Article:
Disabled boy died before judgment

A severely disabled 16-month-old boy died before a High Court judge had time to publish a ruling on whether he should be allowed to die.

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A disabled boy died before a judge had time to publish a ruling on whether he should be allowed to die

A severely disabled 16-month-old boy died before a High Court judge had time to publish a ruling on whether he should be allowed to die.

Doctors had asked Mr Justice Peter Jackson to allow them to withdraw life-support treatment so the toddler could "die in comfort". The little's boy's family wanted ventilation to continue.

The judge analysed evidence at a hearing in the Family Division of the High Court - and concluded that ventilation should be withdrawn.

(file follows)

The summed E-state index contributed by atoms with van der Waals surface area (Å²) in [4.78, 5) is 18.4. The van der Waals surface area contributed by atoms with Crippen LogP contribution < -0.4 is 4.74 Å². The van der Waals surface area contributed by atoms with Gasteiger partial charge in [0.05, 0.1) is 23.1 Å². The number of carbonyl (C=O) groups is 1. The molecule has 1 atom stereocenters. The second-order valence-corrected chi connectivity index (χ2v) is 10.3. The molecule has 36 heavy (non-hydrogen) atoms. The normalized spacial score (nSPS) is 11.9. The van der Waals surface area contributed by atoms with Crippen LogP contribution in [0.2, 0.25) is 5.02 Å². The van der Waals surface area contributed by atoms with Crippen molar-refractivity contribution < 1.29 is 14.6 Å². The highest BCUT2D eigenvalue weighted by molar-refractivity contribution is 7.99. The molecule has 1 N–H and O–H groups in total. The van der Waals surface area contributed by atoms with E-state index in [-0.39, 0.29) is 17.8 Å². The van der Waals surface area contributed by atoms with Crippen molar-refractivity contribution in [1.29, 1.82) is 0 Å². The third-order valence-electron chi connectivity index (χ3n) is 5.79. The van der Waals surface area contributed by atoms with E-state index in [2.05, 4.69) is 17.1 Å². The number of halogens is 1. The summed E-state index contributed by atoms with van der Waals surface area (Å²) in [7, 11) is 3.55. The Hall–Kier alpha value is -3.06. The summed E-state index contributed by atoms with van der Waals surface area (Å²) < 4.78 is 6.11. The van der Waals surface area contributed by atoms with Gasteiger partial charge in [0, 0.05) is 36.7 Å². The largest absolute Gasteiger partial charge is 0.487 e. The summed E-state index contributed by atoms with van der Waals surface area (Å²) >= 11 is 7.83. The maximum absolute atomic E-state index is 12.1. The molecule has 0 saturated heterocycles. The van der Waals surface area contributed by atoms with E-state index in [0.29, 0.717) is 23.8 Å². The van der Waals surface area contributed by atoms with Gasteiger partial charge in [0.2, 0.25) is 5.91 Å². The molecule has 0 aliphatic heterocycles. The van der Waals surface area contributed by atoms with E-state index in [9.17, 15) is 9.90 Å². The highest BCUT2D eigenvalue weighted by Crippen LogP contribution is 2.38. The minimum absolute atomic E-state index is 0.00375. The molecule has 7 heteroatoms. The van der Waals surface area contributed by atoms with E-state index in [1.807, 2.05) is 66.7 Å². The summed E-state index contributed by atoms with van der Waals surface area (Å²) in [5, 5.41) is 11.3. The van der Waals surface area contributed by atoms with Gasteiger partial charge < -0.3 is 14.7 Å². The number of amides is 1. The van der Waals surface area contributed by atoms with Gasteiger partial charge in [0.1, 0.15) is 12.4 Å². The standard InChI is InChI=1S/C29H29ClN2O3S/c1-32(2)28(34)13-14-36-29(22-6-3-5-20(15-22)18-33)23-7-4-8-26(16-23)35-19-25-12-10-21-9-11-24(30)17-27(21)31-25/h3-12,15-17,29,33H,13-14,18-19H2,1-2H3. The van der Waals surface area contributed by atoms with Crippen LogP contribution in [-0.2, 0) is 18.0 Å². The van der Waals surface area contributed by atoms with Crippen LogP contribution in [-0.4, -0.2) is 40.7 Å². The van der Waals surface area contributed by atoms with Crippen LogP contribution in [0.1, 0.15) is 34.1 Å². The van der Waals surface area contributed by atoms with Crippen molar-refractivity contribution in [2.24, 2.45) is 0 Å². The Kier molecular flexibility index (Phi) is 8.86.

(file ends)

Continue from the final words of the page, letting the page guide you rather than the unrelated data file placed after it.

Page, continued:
But the youngster died before his ruling was published.

Detail has emerged in the ruling handed down at a hearing in London more than six weeks after the child's death.

Mr Justice Peter Jackson said he had decided that it would have been in the little boy's best interests for ventilation to be withdrawn.

He had concluded that "continued long-term ventilation" would have been futile and progressively caused "more and more suffering".

The judge said the youngster suffered from "profound neurological problems" and had spent his life in hospital.